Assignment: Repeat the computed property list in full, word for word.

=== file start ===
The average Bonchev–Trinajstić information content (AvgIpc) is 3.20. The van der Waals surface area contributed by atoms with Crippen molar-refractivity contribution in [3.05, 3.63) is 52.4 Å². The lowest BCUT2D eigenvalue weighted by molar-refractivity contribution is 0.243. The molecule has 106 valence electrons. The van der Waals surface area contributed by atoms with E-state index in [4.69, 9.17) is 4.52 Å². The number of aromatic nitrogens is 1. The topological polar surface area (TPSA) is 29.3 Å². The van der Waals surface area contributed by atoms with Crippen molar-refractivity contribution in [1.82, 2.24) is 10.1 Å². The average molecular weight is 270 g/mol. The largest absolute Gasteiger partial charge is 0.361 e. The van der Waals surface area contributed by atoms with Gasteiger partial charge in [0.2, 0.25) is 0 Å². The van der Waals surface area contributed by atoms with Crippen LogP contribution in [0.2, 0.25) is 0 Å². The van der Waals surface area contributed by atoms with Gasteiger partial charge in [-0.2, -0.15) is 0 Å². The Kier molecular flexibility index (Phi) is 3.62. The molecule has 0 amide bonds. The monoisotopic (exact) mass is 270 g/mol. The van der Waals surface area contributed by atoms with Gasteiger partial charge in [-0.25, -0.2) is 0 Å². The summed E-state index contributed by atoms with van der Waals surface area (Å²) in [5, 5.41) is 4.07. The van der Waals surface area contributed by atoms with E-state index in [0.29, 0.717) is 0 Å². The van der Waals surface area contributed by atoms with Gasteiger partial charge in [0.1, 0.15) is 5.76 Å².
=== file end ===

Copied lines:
The average Bonchev–Trinajstić information content (AvgIpc) is 3.20. The van der Waals surface area contributed by atoms with Crippen molar-refractivity contribution in [3.05, 3.63) is 52.4 Å². The lowest BCUT2D eigenvalue weighted by molar-refractivity contribution is 0.243. The molecule has 106 valence electrons. The van der Waals surface area contributed by atoms with E-state index in [4.69, 9.17) is 4.52 Å². The number of aromatic nitrogens is 1. The topological polar surface area (TPSA) is 29.3 Å². The van der Waals surface area contributed by atoms with Crippen molar-refractivity contribution in [1.82, 2.24) is 10.1 Å². The average molecular weight is 270 g/mol. The largest absolute Gasteiger partial charge is 0.361 e. The van der Waals surface area contributed by atoms with Gasteiger partial charge in [0.2, 0.25) is 0 Å². The van der Waals surface area contributed by atoms with Crippen LogP contribution in [0.2, 0.25) is 0 Å². The van der Waals surface area contributed by atoms with Gasteiger partial charge in [-0.2, -0.15) is 0 Å². The Kier molecular flexibility index (Phi) is 3.62. The molecule has 0 amide bonds. The monoisotopic (exact) mass is 270 g/mol. The van der Waals surface area contributed by atoms with Gasteiger partial charge in [-0.25, -0.2) is 0 Å². The summed E-state index contributed by atoms with van der Waals surface area (Å²) in [5, 5.41) is 4.07. The van der Waals surface area contributed by atoms with E-state index in [0.29, 0.717) is 0 Å². The van der Waals surface area contributed by atoms with Gasteiger partial charge in [0.1, 0.15) is 5.76 Å².